Devin Partida writes about cyber security and technology. She is also the Editor-in-Chief of

Industry 4.0 is often called the fourth industrial revolution for plenty of good reasons. Both terms refer to the ongoing digitization and automation of public and private infrastructure.

What is industry 4.0?

Put simply, the phrase “Industry 4.0” is used to describe what is thought of as the fourth industrial revolution. Specifically, Industry 4.0 usually relates to the use of smart tech, automation, the Internet of Things (IoT) or other high-tech integrations within the industrial and manufacturing sectors.

Organizations can already reap the productivity and efficiency benefits of Industry 4.0 — but doing so requires ubiquitous computing and uninterrupted internet connections. These things represent a host of new attack vectors for cyber criminals.

Cloud security amid the transition to Industry 4.0 is a real and urgent concern, given the escalation in malware targeting industrial control systems, ransomware, viruses and other harmful forces.

What are the benefits of industry 4.0?

Companies and nonprofits have a host of opportunities at their disposal. This arsenal includes ever-smaller embedded computer chips, sensors, the Internet of Things (IoT), faster-than-ever Wi-Fi and mobile networks, and a robust and competitive cloud computing industry.

These are the hallmark benefits of Industry 4.0 and cloud computing for any organization that relies on information to compete and function. Companies are rushing to leverage these competitive advantages:

  • Opportunities to adopt automation: Large-scale data analytics and cloud computing provide the tools, context and insight industries need to scale up automation to meet demands and conquer labor shortages.
  • Machine-to-machine communication (M2M): The ability for machines to communicate with one another facilitates faster data transmission throughout supply chains and remote device control, plus improved collaboration and condition monitoring.
  • Digital twins: Whether a single electric motor or a sprawling supply chain, there are many moving parts in manufacturing and industry. With the right data-gathering apparatus, these entities can construct digital twins of key infrastructure to conduct safe A/B testing or predict failure in the real-world counterpart.
  • Big data analysis: Recent years saw an explosion in analytics products, powered with machine learning (ML) aimed at manufacturers, farmers, nonprofits and other businesses. The gathering and study of in-house data is now mandatory, and data marketplaces are a lucrative source of industrial insights.

This all distills down to a more straightforward list of design goals and principles, including the pursuit of improved interconnection among assets, departments, individuals, leaders and frontline workers. Industry 4.0, cloud computing and IoT unify everything from machinery on the shop floor to electrical and water delivery systems to buildings and other structures. This forms a net of digital awareness that expands daily.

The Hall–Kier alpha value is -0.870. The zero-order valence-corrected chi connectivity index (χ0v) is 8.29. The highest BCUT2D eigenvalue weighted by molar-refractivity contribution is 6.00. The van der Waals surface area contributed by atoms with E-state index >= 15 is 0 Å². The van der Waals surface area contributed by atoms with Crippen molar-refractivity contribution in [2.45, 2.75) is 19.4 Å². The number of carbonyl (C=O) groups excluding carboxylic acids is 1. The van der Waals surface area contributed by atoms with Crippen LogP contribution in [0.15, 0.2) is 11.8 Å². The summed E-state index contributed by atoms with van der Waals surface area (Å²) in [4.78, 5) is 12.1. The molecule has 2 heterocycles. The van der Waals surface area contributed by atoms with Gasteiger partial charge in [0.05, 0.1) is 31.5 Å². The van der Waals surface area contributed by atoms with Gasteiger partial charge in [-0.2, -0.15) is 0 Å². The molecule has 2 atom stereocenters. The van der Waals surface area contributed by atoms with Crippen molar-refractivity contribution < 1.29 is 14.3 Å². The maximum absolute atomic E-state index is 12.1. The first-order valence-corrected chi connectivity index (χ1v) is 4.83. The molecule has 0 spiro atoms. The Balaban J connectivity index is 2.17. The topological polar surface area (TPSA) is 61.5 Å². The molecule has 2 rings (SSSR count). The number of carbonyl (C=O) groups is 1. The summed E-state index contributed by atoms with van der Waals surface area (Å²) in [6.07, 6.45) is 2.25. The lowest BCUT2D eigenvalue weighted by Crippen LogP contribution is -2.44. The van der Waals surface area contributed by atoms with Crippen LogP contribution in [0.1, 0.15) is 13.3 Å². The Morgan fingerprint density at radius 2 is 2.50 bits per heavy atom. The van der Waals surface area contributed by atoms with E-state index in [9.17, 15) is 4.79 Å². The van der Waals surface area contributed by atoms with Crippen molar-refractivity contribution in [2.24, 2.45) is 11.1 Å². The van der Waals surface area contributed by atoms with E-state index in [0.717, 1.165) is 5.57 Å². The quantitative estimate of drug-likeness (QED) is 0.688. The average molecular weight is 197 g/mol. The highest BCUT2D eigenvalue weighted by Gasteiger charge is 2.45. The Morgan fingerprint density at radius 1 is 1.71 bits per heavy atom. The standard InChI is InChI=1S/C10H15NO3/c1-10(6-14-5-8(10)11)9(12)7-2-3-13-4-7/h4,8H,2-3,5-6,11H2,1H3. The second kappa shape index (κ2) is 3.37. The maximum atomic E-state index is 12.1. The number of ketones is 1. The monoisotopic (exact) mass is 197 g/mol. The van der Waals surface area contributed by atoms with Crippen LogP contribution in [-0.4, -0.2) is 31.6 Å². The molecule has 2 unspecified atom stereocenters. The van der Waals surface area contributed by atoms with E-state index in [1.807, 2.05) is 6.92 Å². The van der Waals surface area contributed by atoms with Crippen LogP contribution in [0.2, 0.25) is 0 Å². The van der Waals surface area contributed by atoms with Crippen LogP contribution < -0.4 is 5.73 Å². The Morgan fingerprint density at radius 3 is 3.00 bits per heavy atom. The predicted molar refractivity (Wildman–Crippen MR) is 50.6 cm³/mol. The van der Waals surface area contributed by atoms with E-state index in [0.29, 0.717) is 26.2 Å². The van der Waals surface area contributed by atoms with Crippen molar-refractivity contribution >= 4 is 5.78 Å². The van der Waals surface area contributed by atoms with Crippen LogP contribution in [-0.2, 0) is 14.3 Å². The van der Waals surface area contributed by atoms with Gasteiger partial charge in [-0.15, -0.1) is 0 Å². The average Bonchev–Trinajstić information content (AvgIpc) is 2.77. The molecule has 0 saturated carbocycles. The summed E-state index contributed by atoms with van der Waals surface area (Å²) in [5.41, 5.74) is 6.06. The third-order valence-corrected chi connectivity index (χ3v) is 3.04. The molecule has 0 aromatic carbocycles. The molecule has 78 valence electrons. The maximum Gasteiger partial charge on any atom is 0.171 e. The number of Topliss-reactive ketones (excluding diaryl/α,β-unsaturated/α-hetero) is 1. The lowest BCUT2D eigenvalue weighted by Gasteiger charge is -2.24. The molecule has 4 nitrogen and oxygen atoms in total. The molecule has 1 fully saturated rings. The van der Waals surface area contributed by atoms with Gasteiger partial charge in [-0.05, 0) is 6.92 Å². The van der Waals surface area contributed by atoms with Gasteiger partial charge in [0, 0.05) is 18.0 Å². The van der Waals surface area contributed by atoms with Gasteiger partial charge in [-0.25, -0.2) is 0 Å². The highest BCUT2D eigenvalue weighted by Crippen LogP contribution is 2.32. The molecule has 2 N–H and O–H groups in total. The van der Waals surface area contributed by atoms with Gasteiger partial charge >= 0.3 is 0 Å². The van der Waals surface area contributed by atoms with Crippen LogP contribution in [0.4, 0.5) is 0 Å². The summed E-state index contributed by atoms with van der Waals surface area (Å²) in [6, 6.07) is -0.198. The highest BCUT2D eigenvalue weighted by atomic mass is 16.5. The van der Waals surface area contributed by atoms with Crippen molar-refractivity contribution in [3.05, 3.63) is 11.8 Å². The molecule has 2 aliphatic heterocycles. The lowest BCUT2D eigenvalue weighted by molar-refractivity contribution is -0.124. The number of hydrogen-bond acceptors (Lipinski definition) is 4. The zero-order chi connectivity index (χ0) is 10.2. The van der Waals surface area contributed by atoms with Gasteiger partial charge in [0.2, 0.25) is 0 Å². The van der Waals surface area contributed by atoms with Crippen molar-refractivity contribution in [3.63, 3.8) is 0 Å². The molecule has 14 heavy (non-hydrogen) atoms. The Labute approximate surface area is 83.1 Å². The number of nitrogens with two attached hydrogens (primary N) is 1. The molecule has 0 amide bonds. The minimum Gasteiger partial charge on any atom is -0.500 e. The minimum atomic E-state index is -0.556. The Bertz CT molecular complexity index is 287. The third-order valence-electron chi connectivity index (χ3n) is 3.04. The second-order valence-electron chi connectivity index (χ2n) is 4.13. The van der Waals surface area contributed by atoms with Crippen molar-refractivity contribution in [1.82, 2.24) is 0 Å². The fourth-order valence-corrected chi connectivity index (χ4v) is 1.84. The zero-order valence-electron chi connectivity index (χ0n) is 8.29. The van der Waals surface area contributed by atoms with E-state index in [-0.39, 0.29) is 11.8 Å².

The cloud provides better information accessibility and transparency for all stakeholders. Cloud computing gets business entities closer to the promise of a “single source of truth” — a goal that blockchain may help cloud computing fulfill.

Does industry 4.0 represent a risk? Cloud security essentials

The Internet of Things, especially in industry, is a vast web of devices and platforms chattering to one another. This includes handheld devices, embedded sensors, material handling equipment and smart factory systems, enterprise planning tools, data visualization dashboards, and other cyber-physical systems.

The advantages are clear — and when you appreciate the scale, so are the risks. One cyber security industry report showed a 485% increase in ransomware attacks alone in 2020 over 2019. Experts traced most of these attacks to IoT devices that didn’t have proper security hardening in place.

Cyber security experts and business decision makers should learn as much as they can about the following 2021 Industry 4.0 and cloud security essentials. Bad actors are only growing more sophisticated, which means our methods of prevention must improve just as aggressively:

  • Docker and Kubernetes became two of the more widely acknowledged sources of exploits in 2020. Developers in high-risk industries often make the mistake of using public libraries to build their apps. Beware, though — would-be attackers sometimes embed harmful code into these libraries.
  • A recent survey of manufacturers revealed that 44% of respondents don’t provide cyber security essentials training to their employees. This is a mistake, as ransomware attacks often leverage careless or underinformed employees to harvest credentials or achieve network access.
  • Automation is a boon in manufacturing, supply chains and even in industries like education, medicine and law. Automation can also be a backdoor for criminals, but it can help with cyber security, too. Products already on the market use artificial intelligence (AI) to detect cyber threats early, before major harm comes to pass.

It’s worth pointing out that, if the budget should support it, having in-house talent conversant in and professionally certified for modern cyber security is the best-case scenario for businesses small and large.

Industry 4.0 and the cloud: Balancing opportunities and risk

It’s past time to make investments in cyber security. The proliferation of big data technologies, ubiquitous computing and remote work as a new normal combine to put small and large businesses alike in harm’s way. Don’t make any investments you’re not prepared to back with an ounce of prevention and a pound of common sense.